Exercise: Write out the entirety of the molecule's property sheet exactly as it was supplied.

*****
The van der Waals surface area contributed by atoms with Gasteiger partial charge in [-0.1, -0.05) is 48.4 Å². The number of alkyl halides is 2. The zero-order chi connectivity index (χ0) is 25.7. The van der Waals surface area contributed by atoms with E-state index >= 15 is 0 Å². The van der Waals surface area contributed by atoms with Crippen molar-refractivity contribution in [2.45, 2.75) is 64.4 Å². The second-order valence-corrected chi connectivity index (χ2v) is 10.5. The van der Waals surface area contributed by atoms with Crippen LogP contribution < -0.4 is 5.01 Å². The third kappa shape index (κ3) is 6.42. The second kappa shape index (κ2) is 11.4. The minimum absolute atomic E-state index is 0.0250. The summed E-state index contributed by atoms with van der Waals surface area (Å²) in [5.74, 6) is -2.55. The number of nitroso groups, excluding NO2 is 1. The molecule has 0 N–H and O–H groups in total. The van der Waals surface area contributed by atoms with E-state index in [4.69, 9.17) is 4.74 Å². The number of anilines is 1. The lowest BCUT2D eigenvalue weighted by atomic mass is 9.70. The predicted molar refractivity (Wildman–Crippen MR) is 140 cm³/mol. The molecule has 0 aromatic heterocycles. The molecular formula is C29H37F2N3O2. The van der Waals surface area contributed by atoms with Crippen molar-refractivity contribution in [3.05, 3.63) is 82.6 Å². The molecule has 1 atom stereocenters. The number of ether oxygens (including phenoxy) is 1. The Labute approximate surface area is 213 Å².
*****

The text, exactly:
The van der Waals surface area contributed by atoms with Gasteiger partial charge in [-0.1, -0.05) is 48.4 Å². The number of alkyl halides is 2. The zero-order chi connectivity index (χ0) is 25.7. The van der Waals surface area contributed by atoms with E-state index >= 15 is 0 Å². The van der Waals surface area contributed by atoms with Crippen molar-refractivity contribution in [2.45, 2.75) is 64.4 Å². The second-order valence-corrected chi connectivity index (χ2v) is 10.5. The van der Waals surface area contributed by atoms with Crippen LogP contribution < -0.4 is 5.01 Å². The third kappa shape index (κ3) is 6.42. The second kappa shape index (κ2) is 11.4. The minimum absolute atomic E-state index is 0.0250. The summed E-state index contributed by atoms with van der Waals surface area (Å²) in [5.74, 6) is -2.55. The number of nitroso groups, excluding NO2 is 1. The molecule has 0 N–H and O–H groups in total. The van der Waals surface area contributed by atoms with E-state index in [4.69, 9.17) is 4.74 Å². The number of anilines is 1. The lowest BCUT2D eigenvalue weighted by atomic mass is 9.70. The predicted molar refractivity (Wildman–Crippen MR) is 140 cm³/mol. The molecule has 0 aromatic heterocycles. The molecular formula is C29H37F2N3O2. The van der Waals surface area contributed by atoms with Crippen molar-refractivity contribution in [3.05, 3.63) is 82.6 Å². The molecule has 1 atom stereocenters. The number of ether oxygens (including phenoxy) is 1. The Labute approximate surface area is 213 Å².